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  • Writer's pictureLee Walker Photography

Building The Stock Photography Portfolio

As I mentioned in my previous blog post, I'm using this Lockdown time to catch up with building my Stock photography portfolio. I'll be honest, when I started contributing to stock sites I just uploaded any and all images I had (the majority got rejected!). I then started going through images I had taken over the years and picked out ones I felt would definitely be accepted (no recognisable faces, no brand names, not too grainy, not too bright or dark, in focus, etc). Doing this I eventually managed to get roughly 2,000 images accepted on sites such as Shutterstock, Adobe Stock & Dreamstime.

I am now trying to get into the frame of mind that Stock imagery isn't just something to "catch up" with, it shouldn't always be an afterthought. If I ever want to make real progress and make money from it - I need to be incorporating it into my daily routines. At first this sounds quite difficult, but actually once some hard work is put in at the forefront, it's relatively easy to keep going with it. For example, When making food - I now have two 'go-to' locations for when I finished making either breakfast or dinner. These locations are in my flat and have been picked because of the availability of light (Whether that be natural or studio light) and because I have a number of props ready to go waiting in those locations. Having these locations ready and in mind means that I can quickly get the plate set-up - fire off a few shots - and the food will still be edible for me to it.

To clarify, this is not what I do when shooting for commercial photography (A paid shoot) - but it is a quick and easy way to build the stock portfolio! The images for stuck don't have to be immaculate and perfect (In fact some of my best sellers are ones that I really didn't put much effort in to at all!) Ideally they just have to have the correct light, composed well and tell a story. I'm currently working on other ways to be able to quickly and easily take shots to upload as stock, and have targets of how many images I want to get online by a certain time frame (this keeps me motivated constantly pushing forward). It's always good to keep in mind what's trending in the industry at the moment - Expert Photography has a great article for top trends to keep in mind for 2020, and the stock sites themselves often have articles published every month highlighting which topics/ subjects are the current top sellers. In my personal experience Shutterstock is the best for selling quantity wise (although the commission received is quite low). Next, I prefer Adobe Stock - this is due to the fact the commission is higher per image sold, however it is a bit harder to get images accepted compared to Shutterstock. I find I can upload a batch from the same shoot, however Adobe Stock will only accept a couple from that shoot and then reject others saying they are too similar. I have gotten around this thus far by uploading numerous batches at once, then only submitting a couple from each every few days - the process takes longer but more get accepted.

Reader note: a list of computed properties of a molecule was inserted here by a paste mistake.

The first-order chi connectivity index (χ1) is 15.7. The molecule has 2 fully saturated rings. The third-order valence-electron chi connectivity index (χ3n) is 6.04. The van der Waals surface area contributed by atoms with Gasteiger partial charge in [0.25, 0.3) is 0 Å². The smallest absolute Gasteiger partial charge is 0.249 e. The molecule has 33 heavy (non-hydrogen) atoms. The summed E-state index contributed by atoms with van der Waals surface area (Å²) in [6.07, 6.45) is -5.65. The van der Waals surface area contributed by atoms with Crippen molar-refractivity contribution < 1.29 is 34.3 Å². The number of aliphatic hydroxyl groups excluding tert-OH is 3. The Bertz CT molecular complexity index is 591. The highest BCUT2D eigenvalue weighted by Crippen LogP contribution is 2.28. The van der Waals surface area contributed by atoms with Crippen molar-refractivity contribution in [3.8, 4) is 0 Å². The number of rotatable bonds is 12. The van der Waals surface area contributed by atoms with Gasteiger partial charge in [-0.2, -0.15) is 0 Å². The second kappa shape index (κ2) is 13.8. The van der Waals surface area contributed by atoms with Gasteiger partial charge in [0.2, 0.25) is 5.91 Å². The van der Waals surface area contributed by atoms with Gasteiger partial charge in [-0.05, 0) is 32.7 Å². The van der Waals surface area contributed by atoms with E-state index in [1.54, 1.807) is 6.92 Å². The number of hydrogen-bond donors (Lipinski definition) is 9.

Dreamstime and Alamy are the other two I use. Dreamstime has been a slow burner for myself - However I am still making money from it (very little!). Alamy I only recently discovered however the limited sales I have made have provided larger commission payments compared to the other sites, and so I am willing to invest more time on this site (Fingers crossed it's worth it!). All in all, Stock photography takes a fair amount of time and effort to get anything back from it - Not only taking images that will be accepted, but then also titling them and tagging them appropriately to give them the best chance to be found. Personally I feel once you've got the hang of it, and incorporated routines in to your daily life to take and upload regularly, the process will be easier and in the end that investment of time will be rewarded with more and more payments month to month.

I am yet to get to the point where I'm making any serious money from these, however I'll keep progressing and it's still worth it for myself not just for the payments every now and again but also the practice I'm getting taking the shots. Here's a few articles that can help when thinking about Stock imagery: Expert Photography - Top Trends in Photography 2020 DPS - Cleaning Techniques for Still Life Expert Photography - Still Life Composition 500px - Patience is Key

500px - Common Technical Issues 500px - Working With Grain In Your Photos Before I finish up, here's some of my own best selling images on stock:

Once again, thanks for reading! Regards, Lee

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